Something unbelievable has happened to the monarch butterfly population. Due to the extreme climate conditions, the loss of milkweed habitat in the United States and Canada, and deforestation of Mexico, the monarchs’ status dropped to below the 2017-2018 levels.
Illegal logging in the monarchs’ wintering grounds rose to almost 13.4 hectares (33 acres). Plus, wind storms, drought, beetles, and disease caused the loss of another 6.9 hectares (17 acres) in the reserve. In addition, the butterflies are looking for water since the forests are dry from the drought. They look for water at the lower level of the slopes, leaving the warmth of the pine and fir trees in the upper level.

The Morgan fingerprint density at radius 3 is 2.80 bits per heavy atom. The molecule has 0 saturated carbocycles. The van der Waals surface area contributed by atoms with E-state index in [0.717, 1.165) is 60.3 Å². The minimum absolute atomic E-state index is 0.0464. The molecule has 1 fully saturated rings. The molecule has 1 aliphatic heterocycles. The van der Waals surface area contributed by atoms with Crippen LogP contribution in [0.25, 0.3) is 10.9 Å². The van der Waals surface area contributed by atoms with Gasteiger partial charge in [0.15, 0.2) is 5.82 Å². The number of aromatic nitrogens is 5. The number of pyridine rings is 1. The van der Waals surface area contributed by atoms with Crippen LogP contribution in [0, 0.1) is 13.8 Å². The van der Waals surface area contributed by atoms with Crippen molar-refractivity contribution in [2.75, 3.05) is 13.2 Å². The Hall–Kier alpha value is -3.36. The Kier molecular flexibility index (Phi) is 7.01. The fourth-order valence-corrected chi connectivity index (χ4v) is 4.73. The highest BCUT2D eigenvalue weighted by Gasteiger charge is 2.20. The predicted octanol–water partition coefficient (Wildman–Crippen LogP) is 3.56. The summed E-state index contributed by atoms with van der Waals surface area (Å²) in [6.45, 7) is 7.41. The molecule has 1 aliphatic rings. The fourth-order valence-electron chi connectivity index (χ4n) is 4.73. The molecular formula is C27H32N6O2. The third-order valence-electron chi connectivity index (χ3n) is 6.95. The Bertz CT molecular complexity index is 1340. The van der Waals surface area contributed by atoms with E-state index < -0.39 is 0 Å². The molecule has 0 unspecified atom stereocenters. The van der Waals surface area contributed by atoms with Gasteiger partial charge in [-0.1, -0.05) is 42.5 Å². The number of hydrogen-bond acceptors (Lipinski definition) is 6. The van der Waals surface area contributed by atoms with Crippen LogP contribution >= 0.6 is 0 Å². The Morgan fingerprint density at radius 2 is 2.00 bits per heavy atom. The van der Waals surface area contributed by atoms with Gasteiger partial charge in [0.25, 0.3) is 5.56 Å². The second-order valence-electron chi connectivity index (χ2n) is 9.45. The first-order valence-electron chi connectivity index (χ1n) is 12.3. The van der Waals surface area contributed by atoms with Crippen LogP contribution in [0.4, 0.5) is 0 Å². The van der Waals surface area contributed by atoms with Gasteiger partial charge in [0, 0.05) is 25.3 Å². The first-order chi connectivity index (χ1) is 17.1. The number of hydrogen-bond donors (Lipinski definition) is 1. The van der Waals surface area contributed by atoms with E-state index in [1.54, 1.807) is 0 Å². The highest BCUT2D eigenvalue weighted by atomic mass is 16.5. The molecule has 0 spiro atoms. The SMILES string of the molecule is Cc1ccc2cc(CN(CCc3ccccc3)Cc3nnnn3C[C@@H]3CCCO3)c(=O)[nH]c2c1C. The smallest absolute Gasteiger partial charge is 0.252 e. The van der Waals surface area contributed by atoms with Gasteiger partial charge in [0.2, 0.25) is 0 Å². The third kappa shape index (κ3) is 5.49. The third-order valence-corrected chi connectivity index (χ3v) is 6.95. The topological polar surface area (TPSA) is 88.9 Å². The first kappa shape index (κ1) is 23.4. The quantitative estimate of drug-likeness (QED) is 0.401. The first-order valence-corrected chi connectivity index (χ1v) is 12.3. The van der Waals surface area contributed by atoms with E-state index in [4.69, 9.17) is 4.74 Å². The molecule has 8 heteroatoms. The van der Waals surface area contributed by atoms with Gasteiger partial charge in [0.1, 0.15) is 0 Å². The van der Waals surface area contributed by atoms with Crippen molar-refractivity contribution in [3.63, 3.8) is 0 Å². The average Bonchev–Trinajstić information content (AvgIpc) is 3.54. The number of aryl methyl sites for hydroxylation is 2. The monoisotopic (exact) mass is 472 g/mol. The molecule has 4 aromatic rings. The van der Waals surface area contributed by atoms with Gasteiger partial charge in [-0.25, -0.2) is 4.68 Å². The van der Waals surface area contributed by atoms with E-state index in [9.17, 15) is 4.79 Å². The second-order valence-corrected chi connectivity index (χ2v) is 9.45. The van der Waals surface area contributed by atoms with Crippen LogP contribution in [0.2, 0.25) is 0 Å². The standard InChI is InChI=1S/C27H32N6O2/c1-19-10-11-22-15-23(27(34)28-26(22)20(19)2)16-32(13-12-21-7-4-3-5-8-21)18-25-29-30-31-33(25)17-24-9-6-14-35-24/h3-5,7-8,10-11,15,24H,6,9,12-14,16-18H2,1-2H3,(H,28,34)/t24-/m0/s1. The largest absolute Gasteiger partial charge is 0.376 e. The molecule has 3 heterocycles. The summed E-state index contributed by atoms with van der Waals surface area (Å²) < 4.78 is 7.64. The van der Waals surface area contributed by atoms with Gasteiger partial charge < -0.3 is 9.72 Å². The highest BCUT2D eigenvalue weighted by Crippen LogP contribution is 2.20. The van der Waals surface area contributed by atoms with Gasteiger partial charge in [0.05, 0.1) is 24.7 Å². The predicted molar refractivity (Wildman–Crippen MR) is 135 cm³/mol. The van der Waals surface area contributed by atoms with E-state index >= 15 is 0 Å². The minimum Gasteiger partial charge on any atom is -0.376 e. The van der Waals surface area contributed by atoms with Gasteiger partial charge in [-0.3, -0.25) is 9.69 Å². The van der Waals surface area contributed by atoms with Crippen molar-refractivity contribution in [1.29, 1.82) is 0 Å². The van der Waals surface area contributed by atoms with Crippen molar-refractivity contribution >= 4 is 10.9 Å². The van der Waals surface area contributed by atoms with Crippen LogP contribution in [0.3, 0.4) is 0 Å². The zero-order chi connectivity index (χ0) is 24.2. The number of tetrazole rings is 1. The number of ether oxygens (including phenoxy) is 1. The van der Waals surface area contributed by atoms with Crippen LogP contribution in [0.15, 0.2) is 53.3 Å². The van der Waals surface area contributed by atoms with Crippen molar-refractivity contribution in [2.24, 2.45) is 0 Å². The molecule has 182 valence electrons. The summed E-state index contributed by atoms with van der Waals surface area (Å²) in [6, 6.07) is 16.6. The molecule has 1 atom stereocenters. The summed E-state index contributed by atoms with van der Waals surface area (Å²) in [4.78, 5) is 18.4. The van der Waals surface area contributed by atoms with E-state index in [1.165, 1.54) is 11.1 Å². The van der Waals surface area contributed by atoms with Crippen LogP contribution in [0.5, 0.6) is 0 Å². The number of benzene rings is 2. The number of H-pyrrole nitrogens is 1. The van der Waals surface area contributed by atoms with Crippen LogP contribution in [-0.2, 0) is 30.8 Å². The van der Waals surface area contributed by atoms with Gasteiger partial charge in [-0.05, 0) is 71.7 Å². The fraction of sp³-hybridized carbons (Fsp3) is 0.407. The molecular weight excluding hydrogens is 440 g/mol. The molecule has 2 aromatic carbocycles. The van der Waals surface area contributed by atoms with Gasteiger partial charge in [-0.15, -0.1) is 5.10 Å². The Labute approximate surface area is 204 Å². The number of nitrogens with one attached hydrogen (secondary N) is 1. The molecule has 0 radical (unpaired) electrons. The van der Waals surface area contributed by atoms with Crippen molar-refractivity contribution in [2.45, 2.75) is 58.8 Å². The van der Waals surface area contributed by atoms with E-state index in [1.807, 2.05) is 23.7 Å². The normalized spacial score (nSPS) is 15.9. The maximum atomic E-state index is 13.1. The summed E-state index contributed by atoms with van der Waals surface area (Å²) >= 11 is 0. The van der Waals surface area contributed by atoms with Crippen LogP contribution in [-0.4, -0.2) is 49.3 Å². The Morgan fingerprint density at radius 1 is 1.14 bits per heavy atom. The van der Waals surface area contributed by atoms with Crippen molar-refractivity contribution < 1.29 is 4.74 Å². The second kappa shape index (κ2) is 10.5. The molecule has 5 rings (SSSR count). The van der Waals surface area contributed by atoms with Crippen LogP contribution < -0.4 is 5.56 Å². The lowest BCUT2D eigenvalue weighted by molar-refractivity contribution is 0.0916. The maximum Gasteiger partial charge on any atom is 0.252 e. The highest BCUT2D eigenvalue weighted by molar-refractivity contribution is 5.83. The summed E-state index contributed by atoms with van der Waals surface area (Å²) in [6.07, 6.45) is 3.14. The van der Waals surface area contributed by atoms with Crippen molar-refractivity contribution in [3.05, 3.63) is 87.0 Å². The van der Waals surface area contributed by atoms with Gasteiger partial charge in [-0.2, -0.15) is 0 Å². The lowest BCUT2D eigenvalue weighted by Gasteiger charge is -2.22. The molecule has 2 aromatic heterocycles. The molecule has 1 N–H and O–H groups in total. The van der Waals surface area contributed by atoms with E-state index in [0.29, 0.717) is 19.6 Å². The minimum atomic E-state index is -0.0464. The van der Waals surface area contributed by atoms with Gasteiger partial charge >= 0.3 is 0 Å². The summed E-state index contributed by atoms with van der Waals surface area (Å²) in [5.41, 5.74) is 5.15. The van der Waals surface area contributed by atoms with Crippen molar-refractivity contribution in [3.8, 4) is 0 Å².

What Can You Do to Help?
Habitat loss, particularly the host plant milkweed, pesticide and herbicide use, as well as climate change, all pose threats to the species’ migration.
Reference The Amazing Monarch Migration. Monarchs need milkweed for the spring, and during the summer and fall migration, the adults need nectar. They use asters, meadow blazingstar, coneflowers, black-eyed Susans, beebalm, and other native flowers (as well as some non-native ones). The efforts to create, maintain, enhance, and protect habitat for monarchs and pollinators can make a difference. Creating and maintaining habitat, educating others, contributing data to citizen science programs, and advocating for the protection of wild spaces are things we all can do.
The e-mail photo is by Wendy Caldwell.